Japan: Government must deliver an LGBTI bill that ensures zero tolerance of discrimination
Ahead of the Japanese parliament’s discussion on a cross-party bill to promote public awareness of sexual orientation and gender identity, Amnesty International’s Asia-Pacific Director Yamini Mishra said:
“This is a historic opportunity for Japan to send a message to the world that discrimination has no place in the country. The only way to achieve this is for discrimination to be explicitly prohibited in this bill. Anything less would fall short of the Japanese government’s international human rights obligations to provide full and equal protections for lesbian, gay, bisexual, transgender and intersex (LGBTI) people.
“This bill must not be shelved. With the Olympic Games approaching, the government can make a timely decision to champion equality and inclusion for all. This not only chimes with the spirit of the Olympic Games but would also fulfil the long-awaited aspirations of LGBTI people, their families and allies, and all those who value equality and justice in the country.
“This bill should do more than merely raise awareness of LGBTI discrimination in Japan. It must genuinely and comprehensively set clear rules to ban discrimination based on sexual orientation and gender identity, and establish an effective redress system for victims of discrimination.
“With this legislation, the Japanese government can take the first step towards devising policies that address the deep-rooted social stigma and discrimination facing LGBTI people in the country on daily basis.”
Discussions on introducing anti-discrimination legislation in Japan have dragged on for years. In 2016, while opposition parties submitted a bill to eliminate discrimination based on sexual orientation and gender identity, the ruling Liberal Democratic Party (LDP) presented an outline of a bill aimed only at promoting a tolerant society.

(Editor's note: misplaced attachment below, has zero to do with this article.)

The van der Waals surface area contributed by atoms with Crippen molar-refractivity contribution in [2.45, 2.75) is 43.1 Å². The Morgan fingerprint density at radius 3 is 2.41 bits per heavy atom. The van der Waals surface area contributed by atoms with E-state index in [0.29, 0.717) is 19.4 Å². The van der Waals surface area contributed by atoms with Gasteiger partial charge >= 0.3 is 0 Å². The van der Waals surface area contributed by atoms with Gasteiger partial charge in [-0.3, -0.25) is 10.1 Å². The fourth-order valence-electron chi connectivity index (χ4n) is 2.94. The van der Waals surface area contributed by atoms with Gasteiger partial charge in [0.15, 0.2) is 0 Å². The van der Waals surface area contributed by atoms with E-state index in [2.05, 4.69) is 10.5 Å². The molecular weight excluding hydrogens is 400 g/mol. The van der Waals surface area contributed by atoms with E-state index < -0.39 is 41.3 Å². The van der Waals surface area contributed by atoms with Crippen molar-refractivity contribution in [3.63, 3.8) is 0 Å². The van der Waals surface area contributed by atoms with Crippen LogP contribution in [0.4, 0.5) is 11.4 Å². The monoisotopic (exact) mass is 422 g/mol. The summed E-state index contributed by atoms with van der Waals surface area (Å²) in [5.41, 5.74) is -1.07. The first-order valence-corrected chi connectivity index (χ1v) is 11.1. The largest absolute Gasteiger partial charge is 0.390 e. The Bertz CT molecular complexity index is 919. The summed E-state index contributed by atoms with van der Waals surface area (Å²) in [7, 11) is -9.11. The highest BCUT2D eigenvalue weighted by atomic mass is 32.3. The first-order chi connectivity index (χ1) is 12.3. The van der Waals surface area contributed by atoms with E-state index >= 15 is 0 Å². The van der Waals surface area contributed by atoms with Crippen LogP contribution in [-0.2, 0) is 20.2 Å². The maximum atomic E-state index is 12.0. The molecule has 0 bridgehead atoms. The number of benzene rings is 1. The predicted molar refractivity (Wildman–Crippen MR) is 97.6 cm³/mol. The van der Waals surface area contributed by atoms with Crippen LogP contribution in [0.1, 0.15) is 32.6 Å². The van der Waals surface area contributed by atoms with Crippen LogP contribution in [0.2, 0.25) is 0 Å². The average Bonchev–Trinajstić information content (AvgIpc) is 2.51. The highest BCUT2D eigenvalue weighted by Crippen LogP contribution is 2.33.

Many Japanese LGBTI rights organizations, including Japan Alliance for LGBT Legislation (J-ALL), criticized the LDP’s bill for containing no mention of prohibition of discrimination based on sexual orientation and gender identity.
In May 2021, after intense negotiation between ruling and opposition parties, the statement “discrimination on the basis of sexual orientation and gender identity is unacceptable” was added to the bill drafted by the LDP.
However, during the LDP’s internal process of approving this cross-party bill, a number of conservative LDP lawmakers have expressed concerns over the added statement, saying it “could cause confusion by increasing trials on the grounds of discrimination”. During discussions at the LDP meeting, many discriminatory remarks were made, including one congressman’s comment that being LGBTI “goes against preservation of species”.
Amid a public outcry over the discriminatory remarks, an executive member of the LDP announced this week that they would not submit the cross-party bill to Japan’s National Diet, the country’s legislature.
Therefore, the submission of the bill is still open to debate. Amnesty International is urging the LDP to submit the bill swiftly and incorporate the prohibition of LGBTI discrimination into the legislature.
Japan is set to host the Olympic and Paralympic Games starting in July 2021. In January 2021, more than a hundred LGBTI rights organisations in Japan sent a letter to the Japanese Prime Minister urging the government to enact an anti-discrimination law in keeping with the Olympic Charter’s ban on “discrimination of any kind”, including on the grounds of sexual orientation as a “fundamental principle of Olympism”.
Japan has also ratified core international human rights treaties, including the International Covenant on Civil and Political Rights and the International Covenant on Economic, Social and Cultural Rights. Both treaties obligate the government to ensure protection against discrimination.
In March 2021, a local court in Japan made the first judicial ruling that the government’s failure to recognize same-sex marriage is unconstitutional. The decision is set to pave the way for marriage equality in Japan. So far, 102 municipalities and three prefectures have established civil partnership registration system for same-sex couples.